Morgan Tsvangirai, injured in a car crash that killed his wife, has left for medical treatment in Botswana, leaving no word when he will return.
Zimbabwe’s prime minister, injured in a car crash that killed his wife, has left for medical treatment in Botswana, leaving no word when he will return to his troubled homeland to try to make a power-sharing
deal with his longtime rival work.
The effect Prime Minister’s Morgan Tsvangirai’s absence will have on Zimbabwe’s fraught political system when much of the population is suffering from hunger and disease is a matter of speculation.
He spent months in Botswana last year, fearing for his life at the height of a stand-off with President Robert Mugabe—the man with whom he formed a
joint government last month.
Tsvangirai arrived in Botswana on Saturday, a day after the crash, according to a spokesperson for Botswana’s foreign ministry. State media in Zimbabwe had said only that Tsvangirai had left for treatment, and his party had refused publicly to specify where he had gone.
Botswana President Seretse Ian Khama has been one of the few African leaders to openly criticise Mugabe, who has ruled Zimbabwe since independence from Britain in 1980 and is accused of destroying its economy and trampling on democratic and human rights.
Tsvangirai’s coalition government with Mugabe has been rocky from the start. Mugabe has treated Tsvangirai as a junior partner, declaring at February 28 celebrations for his 85th birthday: “I am still in control and hold executive authority, so nothing much has changed.”
And Mugabe may use Tsvangirai’s absence to further tighten his grip.
Tsvangirai, though, is likely to benefit from sympathy at home and abroad.
Tsvangirai has two deputy prime ministers who, like him, are opposition leaders—Thokozani Khupe and Arthur Mutambara. In addition, Tsvangirai’s number two in his Movement for Democratic Change party, Tendai Biti, holds the key government post of finance minister. Biti, a sharp-tongued lawyer, has meetings in the coming week with an International Monetary Fund team to review Zimbabwe’s financial prospects and discuss addressing its economic and humanitarian crises.
Key potential foreign donors such as the United States and Britain have been waiting to see how much power Tsvangirai will wield in the unity government before stepping in with major development help. Now, their wait is likely to be longer.
Tsvangirai was criticised for spending long periods out of the country last year, even when it became clear it was out of fear for his safety. This time, his decision to seek medical care in a country where he feels comfortable will be seen in the context of Zimbabwe’s catastrophic hospital system.
Zimbabweans also may be willing to give him time to recover from the loss of his wife of 31 years. While Susan Tsvangirai did not play a prominent political role, she was by many accounts an important confidante and source of support for her husband.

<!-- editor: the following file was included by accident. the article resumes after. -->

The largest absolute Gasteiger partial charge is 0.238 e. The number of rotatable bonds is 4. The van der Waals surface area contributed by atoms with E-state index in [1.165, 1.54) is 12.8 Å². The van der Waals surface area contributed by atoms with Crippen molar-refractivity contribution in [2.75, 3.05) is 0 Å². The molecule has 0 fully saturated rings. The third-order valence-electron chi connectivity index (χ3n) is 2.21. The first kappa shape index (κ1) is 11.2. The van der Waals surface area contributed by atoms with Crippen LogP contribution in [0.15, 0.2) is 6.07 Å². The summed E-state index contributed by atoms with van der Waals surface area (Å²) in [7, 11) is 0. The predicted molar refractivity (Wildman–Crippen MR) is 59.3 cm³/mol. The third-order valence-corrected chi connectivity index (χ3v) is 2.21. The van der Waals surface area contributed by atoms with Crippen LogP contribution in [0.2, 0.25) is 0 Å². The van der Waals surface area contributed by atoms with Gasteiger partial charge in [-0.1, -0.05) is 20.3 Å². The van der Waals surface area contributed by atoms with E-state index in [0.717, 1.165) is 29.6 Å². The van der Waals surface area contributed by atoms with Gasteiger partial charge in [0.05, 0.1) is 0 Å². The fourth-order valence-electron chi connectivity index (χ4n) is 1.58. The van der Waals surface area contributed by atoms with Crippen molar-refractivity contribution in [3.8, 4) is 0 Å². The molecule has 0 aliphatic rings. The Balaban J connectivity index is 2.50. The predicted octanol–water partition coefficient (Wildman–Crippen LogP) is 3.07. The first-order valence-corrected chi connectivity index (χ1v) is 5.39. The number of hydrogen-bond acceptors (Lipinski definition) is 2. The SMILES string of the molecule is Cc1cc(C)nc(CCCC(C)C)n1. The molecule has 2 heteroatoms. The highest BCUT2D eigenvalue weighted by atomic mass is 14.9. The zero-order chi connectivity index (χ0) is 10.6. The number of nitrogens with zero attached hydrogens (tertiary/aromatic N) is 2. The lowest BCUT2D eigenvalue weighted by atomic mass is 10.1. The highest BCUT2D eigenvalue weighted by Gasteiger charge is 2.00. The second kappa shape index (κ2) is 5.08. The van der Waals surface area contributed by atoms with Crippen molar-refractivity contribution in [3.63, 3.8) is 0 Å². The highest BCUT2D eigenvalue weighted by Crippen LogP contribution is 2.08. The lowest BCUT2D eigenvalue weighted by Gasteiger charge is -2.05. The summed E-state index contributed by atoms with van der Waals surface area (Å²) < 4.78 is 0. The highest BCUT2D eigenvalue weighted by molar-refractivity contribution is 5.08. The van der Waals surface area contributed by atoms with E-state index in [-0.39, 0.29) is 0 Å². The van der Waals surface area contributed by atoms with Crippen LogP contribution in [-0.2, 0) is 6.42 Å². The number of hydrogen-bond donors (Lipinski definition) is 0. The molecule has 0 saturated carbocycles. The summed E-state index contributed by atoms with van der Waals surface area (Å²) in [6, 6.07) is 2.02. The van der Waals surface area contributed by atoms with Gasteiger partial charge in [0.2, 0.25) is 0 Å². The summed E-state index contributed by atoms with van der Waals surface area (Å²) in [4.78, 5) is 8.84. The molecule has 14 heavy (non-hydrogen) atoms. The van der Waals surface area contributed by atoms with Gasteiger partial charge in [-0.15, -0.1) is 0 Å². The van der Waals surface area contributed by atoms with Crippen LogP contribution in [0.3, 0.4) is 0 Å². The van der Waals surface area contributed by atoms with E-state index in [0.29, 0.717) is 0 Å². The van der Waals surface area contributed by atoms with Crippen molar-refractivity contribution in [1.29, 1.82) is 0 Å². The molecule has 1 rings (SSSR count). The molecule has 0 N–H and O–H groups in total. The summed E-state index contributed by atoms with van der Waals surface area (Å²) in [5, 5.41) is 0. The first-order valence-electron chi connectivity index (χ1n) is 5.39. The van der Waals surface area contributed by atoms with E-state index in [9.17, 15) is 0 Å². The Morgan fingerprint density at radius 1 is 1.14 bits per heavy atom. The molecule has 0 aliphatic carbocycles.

The question, though, is how long Zimbabweans can be patient as they cope with the world’s highest official inflation rate, a hunger crisis that has left most of its people dependent on foreign handouts and a cholera epidemic blamed on the collapse of a once-enviable health and sanitation system.
The government-run Sunday Mail quoted Nelson Chamisa, a spokesperson for the prime minister’s Movement for Democratic Change party, as saying Tsvangirai left after consultations with his family, party and government “for further medical examination and attention just to make sure that we have exercised due diligence. We are not leaving any medical stone unturned”.
Chamisa would not say when Tsvangirai would return, telling the Mail that “is going to be a function of the progress that is going to be made in the examination”.
Zimbabwe’s long history of political violence blamed on Mugabe’s forces—including several assassination attempts on Tsvangirai—is fueling speculation Friday’s car crash was not an accident.
A statement posted on the prime minister’s website on Saturday said that “although it is to soon to draw conclusions, available facts suggest it was an accident”. But Tsvangirai’s party has called for an
investigation, and said the crash could have been avoided had Tsvangirai had the kind of motorcade that travels with Mugabe. Since becoming prime minister, Tsvangirai usually travels in a convoy of four or five cars with his own and government guards, while Mugabe travels with dozens of cars and motorcycles.
The coalition was formed after a dispute over presidential elections nearly a year ago and months of state-sponsored violence against MDC members and independent political activists.
Tsvangirai was headed to a weekend rally in his home region when his four-wheel-drive vehicle collided with a truck carrying US aid on the outskirts of the capital on a notoriously dangerous road. State
television said the truck swerved on an uneven stretch of the road, which, like many in Zimbabwe, is poorly maintained. Tsvangirai’s spokesperson the car carrying the prime minister, his wife, a driver
and a bodyguard sideswiped the truck and rolled at least three times.
Tsvangirai, who turns 57 on Tuesday, formed the MDC a decade ago. As it emerged as a serious political challenger, Tsvangirai repeatedly faced
the wrath of Mugabe’s Zanu-PF party. He has been beaten and was once nearly thrown from a 10th floor window by suspected government thugs. - Sapa-AP